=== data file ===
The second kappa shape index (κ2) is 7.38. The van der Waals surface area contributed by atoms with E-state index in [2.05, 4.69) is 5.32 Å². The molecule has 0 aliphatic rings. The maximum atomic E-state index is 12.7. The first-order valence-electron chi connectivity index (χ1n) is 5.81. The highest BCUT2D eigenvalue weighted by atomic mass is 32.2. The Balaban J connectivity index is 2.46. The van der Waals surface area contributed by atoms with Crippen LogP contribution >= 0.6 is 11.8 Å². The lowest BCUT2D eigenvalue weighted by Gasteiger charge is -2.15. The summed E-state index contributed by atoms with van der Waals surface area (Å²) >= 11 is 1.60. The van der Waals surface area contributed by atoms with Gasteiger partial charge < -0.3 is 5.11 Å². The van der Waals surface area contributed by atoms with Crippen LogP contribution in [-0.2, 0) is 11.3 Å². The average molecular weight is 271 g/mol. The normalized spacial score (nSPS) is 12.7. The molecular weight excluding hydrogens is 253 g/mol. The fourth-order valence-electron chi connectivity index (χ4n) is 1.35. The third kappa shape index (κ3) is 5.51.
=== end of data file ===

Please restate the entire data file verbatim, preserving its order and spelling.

The second kappa shape index (κ2) is 7.38. The van der Waals surface area contributed by atoms with E-state index in [2.05, 4.69) is 5.32 Å². The molecule has 0 aliphatic rings. The maximum atomic E-state index is 12.7. The first-order valence-electron chi connectivity index (χ1n) is 5.81. The highest BCUT2D eigenvalue weighted by atomic mass is 32.2. The Balaban J connectivity index is 2.46. The van der Waals surface area contributed by atoms with Crippen LogP contribution >= 0.6 is 11.8 Å². The lowest BCUT2D eigenvalue weighted by Gasteiger charge is -2.15. The summed E-state index contributed by atoms with van der Waals surface area (Å²) >= 11 is 1.60. The van der Waals surface area contributed by atoms with Gasteiger partial charge < -0.3 is 5.11 Å². The van der Waals surface area contributed by atoms with Crippen LogP contribution in [-0.2, 0) is 11.3 Å². The average molecular weight is 271 g/mol. The normalized spacial score (nSPS) is 12.7. The molecular weight excluding hydrogens is 253 g/mol. The fourth-order valence-electron chi connectivity index (χ4n) is 1.35. The third kappa shape index (κ3) is 5.51.